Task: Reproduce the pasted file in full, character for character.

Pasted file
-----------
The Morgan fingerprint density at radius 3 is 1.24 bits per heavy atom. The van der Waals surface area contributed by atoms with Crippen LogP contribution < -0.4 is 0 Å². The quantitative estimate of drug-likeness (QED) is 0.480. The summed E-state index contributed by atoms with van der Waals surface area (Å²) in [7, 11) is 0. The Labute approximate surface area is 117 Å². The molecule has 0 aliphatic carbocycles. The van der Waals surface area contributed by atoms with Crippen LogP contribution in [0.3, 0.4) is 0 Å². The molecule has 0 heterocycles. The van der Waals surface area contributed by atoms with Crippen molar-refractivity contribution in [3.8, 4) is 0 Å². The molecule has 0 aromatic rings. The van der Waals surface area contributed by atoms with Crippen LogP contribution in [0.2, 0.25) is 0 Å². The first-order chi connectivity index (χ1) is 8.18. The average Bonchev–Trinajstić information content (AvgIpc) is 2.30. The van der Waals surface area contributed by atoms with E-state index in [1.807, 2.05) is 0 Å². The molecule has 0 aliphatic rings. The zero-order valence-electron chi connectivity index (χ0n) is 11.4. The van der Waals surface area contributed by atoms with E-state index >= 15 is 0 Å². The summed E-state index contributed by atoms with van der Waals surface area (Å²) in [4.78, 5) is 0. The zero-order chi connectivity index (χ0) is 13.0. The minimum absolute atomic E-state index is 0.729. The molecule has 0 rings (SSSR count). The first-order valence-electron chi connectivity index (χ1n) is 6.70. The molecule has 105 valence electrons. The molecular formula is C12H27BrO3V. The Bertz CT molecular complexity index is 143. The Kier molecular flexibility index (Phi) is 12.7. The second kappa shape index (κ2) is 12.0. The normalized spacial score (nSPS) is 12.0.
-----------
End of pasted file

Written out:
The Morgan fingerprint density at radius 3 is 1.24 bits per heavy atom. The van der Waals surface area contributed by atoms with Crippen LogP contribution < -0.4 is 0 Å². The quantitative estimate of drug-likeness (QED) is 0.480. The summed E-state index contributed by atoms with van der Waals surface area (Å²) in [7, 11) is 0. The Labute approximate surface area is 117 Å². The molecule has 0 aliphatic carbocycles. The van der Waals surface area contributed by atoms with Crippen LogP contribution in [0.3, 0.4) is 0 Å². The molecule has 0 heterocycles. The van der Waals surface area contributed by atoms with Crippen molar-refractivity contribution in [3.8, 4) is 0 Å². The molecule has 0 aromatic rings. The van der Waals surface area contributed by atoms with Crippen LogP contribution in [0.2, 0.25) is 0 Å². The first-order chi connectivity index (χ1) is 8.18. The average Bonchev–Trinajstić information content (AvgIpc) is 2.30. The van der Waals surface area contributed by atoms with E-state index in [1.807, 2.05) is 0 Å². The molecule has 0 aliphatic rings. The zero-order valence-electron chi connectivity index (χ0n) is 11.4. The van der Waals surface area contributed by atoms with E-state index >= 15 is 0 Å². The summed E-state index contributed by atoms with van der Waals surface area (Å²) in [4.78, 5) is 0. The zero-order chi connectivity index (χ0) is 13.0. The minimum absolute atomic E-state index is 0.729. The molecule has 0 rings (SSSR count). The first-order valence-electron chi connectivity index (χ1n) is 6.70. The molecule has 105 valence electrons. The molecular formula is C12H27BrO3V. The Bertz CT molecular complexity index is 143. The Kier molecular flexibility index (Phi) is 12.7. The second kappa shape index (κ2) is 12.0. The normalized spacial score (nSPS) is 12.0.